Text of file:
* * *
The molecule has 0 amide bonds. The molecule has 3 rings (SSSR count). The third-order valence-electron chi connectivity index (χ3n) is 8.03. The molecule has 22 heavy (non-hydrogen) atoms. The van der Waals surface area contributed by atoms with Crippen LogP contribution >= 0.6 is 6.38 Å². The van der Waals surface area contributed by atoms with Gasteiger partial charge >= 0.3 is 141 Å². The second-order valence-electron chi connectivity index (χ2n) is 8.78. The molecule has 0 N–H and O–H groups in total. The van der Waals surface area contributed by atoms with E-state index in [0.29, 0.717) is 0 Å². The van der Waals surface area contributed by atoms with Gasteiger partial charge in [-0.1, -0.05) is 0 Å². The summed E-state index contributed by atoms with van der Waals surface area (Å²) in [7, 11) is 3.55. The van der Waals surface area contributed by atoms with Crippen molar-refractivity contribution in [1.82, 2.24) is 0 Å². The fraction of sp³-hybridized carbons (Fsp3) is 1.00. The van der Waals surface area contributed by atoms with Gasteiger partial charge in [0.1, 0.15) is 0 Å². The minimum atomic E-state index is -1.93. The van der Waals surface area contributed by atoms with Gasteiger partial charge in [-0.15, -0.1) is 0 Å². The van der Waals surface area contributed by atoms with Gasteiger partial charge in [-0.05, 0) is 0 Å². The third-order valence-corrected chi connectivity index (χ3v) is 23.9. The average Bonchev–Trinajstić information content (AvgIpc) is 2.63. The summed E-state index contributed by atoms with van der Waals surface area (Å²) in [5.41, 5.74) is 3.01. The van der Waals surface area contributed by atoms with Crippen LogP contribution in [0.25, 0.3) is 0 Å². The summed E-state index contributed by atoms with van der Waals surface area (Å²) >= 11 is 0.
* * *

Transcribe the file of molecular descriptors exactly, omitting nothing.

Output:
The molecule has 0 amide bonds. The molecule has 3 rings (SSSR count). The third-order valence-electron chi connectivity index (χ3n) is 8.03. The molecule has 22 heavy (non-hydrogen) atoms. The van der Waals surface area contributed by atoms with Crippen LogP contribution >= 0.6 is 6.38 Å². The van der Waals surface area contributed by atoms with Gasteiger partial charge >= 0.3 is 141 Å². The second-order valence-electron chi connectivity index (χ2n) is 8.78. The molecule has 0 N–H and O–H groups in total. The van der Waals surface area contributed by atoms with E-state index in [0.29, 0.717) is 0 Å². The van der Waals surface area contributed by atoms with Gasteiger partial charge in [-0.1, -0.05) is 0 Å². The summed E-state index contributed by atoms with van der Waals surface area (Å²) in [7, 11) is 3.55. The van der Waals surface area contributed by atoms with Crippen molar-refractivity contribution in [1.82, 2.24) is 0 Å². The fraction of sp³-hybridized carbons (Fsp3) is 1.00. The van der Waals surface area contributed by atoms with Gasteiger partial charge in [0.1, 0.15) is 0 Å². The minimum atomic E-state index is -1.93. The van der Waals surface area contributed by atoms with Gasteiger partial charge in [-0.15, -0.1) is 0 Å². The van der Waals surface area contributed by atoms with Gasteiger partial charge in [-0.05, 0) is 0 Å². The third-order valence-corrected chi connectivity index (χ3v) is 23.9. The average Bonchev–Trinajstić information content (AvgIpc) is 2.63. The summed E-state index contributed by atoms with van der Waals surface area (Å²) in [5.41, 5.74) is 3.01. The van der Waals surface area contributed by atoms with Crippen LogP contribution in [0.25, 0.3) is 0 Å². The summed E-state index contributed by atoms with van der Waals surface area (Å²) >= 11 is 0.